Poor Gilly. Her faithful mare had never done anyone any harm. The docile, obedient pet had brought Brenna such joy over the years, and should have been retired to a field of clover to die when her time came. To think that she had been mutilated and then dragged halfway up a mountain was nearly too horrible to accept.

She prayed the gentle pet had died quickly before the sadistic killers had used their knives and hatchets on her. Who would do such a vile, contemptible thing? What kind of monster would destroy one of God's gentle creatures with such malicious intent?

MacNare. He must be behind the deed. He must have been in a rage all the while he'd chased after Connor and her, and when he happened upon Gilly, he turned his wrath against her. Until today, Brenna hadn't known men were capable of such horrendous cruelty. When her father had decreed she would marry

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MacNare, she remembered she'd been angry and worried. But she hadn't been truly afraid of the laird.

She was terrified of him now. If this is what he would do to an animal, what would he do to a man? The thought led to another more terrifying one. If Connor hadn't come for her when he did, she would be married to the demon now. The realization made her start gagging again.

She didn't know how long she sat on the bed thinking about what had happened, but the room was dark by the time Connor came inside. She neither looked at him nor spoke to him and was thankful for his silence, because she knew she wouldn't be able to talk about Gilly just yet.

After giving her a quick glance to make certain she was all right, he bolted the door behind him, then crossed to the hearth to start a fire blazing. He kept expecting her to shout at him, and when she remained silent, he grew even more worried. He knew she must be angry with him because he had insisted on leaving Gilly behind. He didn't want Brenna to keep her anger inside. The sooner she got it out in the open, the sooner she could sleep again.

Women, his brother had told him, had the unique ability to rid themselves of their anger simply by acknowledging it. Men weren't able to do such a thing. Anger would often fester inside the hearts of warriors for years and years, until they found a way to right the wrong done to them. Connor wouldn't have had it any other way.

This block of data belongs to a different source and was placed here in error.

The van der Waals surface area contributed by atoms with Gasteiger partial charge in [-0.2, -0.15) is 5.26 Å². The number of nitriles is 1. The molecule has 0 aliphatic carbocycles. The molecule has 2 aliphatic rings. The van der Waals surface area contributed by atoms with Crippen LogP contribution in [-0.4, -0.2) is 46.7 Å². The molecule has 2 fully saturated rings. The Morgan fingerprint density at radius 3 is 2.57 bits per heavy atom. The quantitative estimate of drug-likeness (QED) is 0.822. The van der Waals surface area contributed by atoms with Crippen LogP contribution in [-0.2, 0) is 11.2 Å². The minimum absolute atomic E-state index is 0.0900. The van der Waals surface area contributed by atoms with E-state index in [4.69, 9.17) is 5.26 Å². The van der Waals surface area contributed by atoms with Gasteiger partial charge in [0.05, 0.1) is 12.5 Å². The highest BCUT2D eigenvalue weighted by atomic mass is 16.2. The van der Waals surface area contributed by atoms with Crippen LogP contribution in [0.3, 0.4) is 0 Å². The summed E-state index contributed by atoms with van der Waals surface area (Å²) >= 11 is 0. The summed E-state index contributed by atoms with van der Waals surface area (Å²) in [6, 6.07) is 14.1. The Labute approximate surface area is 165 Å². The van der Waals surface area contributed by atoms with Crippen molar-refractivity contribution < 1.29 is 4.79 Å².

"You're shivering. Come and stand by the fire."

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She surprised him by obeying. As soon as she crossed the chamber, he pulled her into his arms, told her to look up at him, and then gave her permission to shout at him.

"I don't want to shout at you," she said, puzzled.

"I know you're angry with me. You'll tell me about it now and get rid of it."

"I'm not angry with you."

"I made the decision to leave your horse behind."

"Yes, but it was necessary."

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She turned away from him and stared into the flames. "MacNare's responsible."

"Yes."

"He took pleasure in what he did to Gilly. Didn't he?"

"Don't think about it."

"Answer me." Her voice was sharper than she intended, but Connor didn't seem to be at all bothered by it. His response was quite mild when he agreed with her.

"Yes, I'm sure he took pleasure in mutilating the horse."

"I hope Gilly died quickly before… Did she?"

He looked her right in the eye while he lied to her. "Yes."

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"How can you know for certain?"

"I know." He was emphatic enough for her to think he was telling her the truth.

"I shouldn't have left the braided ribbons dressing her mane. That's how he knew she belonged to a woman, isn't it?"

"They would have known anyway. She was smaller than any of ours."

Connor was taking it all in stride. She pulled out of his arms and looked up at his face again but couldn't see any anger there at all.

"You're very calm about it all, aren't you? Don't you want to shout?" she asked.

"Would such a reaction change what happened?"

She shook her head. She knew he was right. Ranting and raving wouldn't bring Gilly back to her. Still, the lack of emotion Connor was showing made her feel all the more alone with her anger and her terror.

"Why did MacNare go to such trouble to send what was left of Gilly to us?"

"He wanted me to see what he'd done. Go to bed now. You need your rest."

"Was it a message for you or for me?"

"Me."

"Gilly belonged to me."

"But you belong to me," he reasoned.

"Was it a message of what's to come?"

"Hugh's soldiers said MacNare called it a gift," he told her. He forced her closer to him again and began to remove her clothes.

She didn't resist until he tried to take her chemise off her. "I'll be cold."